I am torn about Jonas. I can wait a year to see him IF it means we get that 18 pick and find away to get some help on the wing. Happy to hear that Singleton is moving up on the board too because perimeter defense would definitely be a welcome change

  • mgbode

    @david – “im just ready for thursday to get here!”

    yessir. me too.

  • Keith

    So, Scott, just theoretically… the Cavs trade the fourth to Washington for the sixth and eighteenth- but even then it seems that they have several avenues to gain ANOTHER first round pick, including sending the trade exemption to Sacramento at 7 or Detroit at 8, sending Session to New York at 17, or trying to get into the 20’s using the 32th and 54th Picks. It seems to me the Cavs are in the wise position of buying while everyone else is selling- my question is, just how aggressive is it possible they might be? Or put another way, if the CBA negotiations go south tonight or tomorrow, scaring all the other owners and GMs, how many is the maximum number of first rounders the Cavs might acquire?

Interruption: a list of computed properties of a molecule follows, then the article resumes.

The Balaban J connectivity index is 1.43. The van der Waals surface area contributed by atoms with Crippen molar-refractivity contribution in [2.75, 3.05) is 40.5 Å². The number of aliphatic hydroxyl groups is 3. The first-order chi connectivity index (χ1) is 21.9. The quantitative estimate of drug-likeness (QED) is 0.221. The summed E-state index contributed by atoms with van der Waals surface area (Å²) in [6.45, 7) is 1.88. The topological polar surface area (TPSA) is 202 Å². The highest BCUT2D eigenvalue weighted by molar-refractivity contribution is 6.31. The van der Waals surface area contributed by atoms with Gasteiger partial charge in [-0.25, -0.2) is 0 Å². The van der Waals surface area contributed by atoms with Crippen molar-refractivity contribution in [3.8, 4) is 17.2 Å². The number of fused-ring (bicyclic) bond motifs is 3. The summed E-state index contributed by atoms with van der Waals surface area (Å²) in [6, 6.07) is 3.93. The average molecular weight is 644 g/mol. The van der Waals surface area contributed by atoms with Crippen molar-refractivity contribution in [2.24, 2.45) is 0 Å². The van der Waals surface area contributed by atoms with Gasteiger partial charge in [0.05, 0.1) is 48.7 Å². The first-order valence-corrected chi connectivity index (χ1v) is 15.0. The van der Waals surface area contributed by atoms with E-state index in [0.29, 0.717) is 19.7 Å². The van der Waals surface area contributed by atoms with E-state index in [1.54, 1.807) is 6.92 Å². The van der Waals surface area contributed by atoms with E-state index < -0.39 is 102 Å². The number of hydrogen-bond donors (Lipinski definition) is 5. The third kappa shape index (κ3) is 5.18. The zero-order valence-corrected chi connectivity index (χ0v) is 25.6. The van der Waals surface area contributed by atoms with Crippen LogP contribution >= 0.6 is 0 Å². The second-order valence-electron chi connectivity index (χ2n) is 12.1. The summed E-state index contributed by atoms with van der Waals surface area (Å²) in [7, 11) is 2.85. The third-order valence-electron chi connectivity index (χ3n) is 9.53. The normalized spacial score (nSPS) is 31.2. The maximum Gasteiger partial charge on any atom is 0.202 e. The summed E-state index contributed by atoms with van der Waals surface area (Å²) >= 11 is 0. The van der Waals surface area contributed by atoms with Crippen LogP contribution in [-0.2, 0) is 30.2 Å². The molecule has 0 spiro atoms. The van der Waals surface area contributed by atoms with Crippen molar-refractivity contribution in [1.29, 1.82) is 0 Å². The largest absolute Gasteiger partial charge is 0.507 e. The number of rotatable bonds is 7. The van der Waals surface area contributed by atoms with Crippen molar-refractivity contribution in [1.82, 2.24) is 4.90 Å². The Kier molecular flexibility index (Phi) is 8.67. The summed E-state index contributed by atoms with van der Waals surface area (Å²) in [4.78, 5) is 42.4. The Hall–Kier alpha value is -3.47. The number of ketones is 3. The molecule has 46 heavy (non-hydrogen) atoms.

• mgbode

    @Keith – I’ll take a stab at it. Though some of the trades seem a bit far-fetched to me(like actually getting #17 for Sessions). Let’s act like they are not for the moment and worry more about the roster aspect of it since 1st round picks get guaranteed contracts (and we obviously don’t want to just cut a 1st round pick before he gets to play for the team).

    current picks: #1, #4, #32, #54

    trade1: #4 for #6+#18 (Washington wanting Enes)
    trade2: Sessions for #17
    trade3: #32+#54 for #25 (Boston needs more frontcourt players and may not be able to get them under the new CBA. I’d say they would be targeting Jujuan Johnson at 32 and package #54/55 to move up for Benson)

    “new” picks: #1,#6,#17,#18,#25 (all guaranteed contracts)

    That means we need to clear roster spots for them. In other words, we can only have 10 players on next year’s roster. We might be able to package players for future picks or do a 2:1 or 3:2 deal to clear spots. But if not, here’s what we have coming back (in order of who I wouldn’t cut/buyout):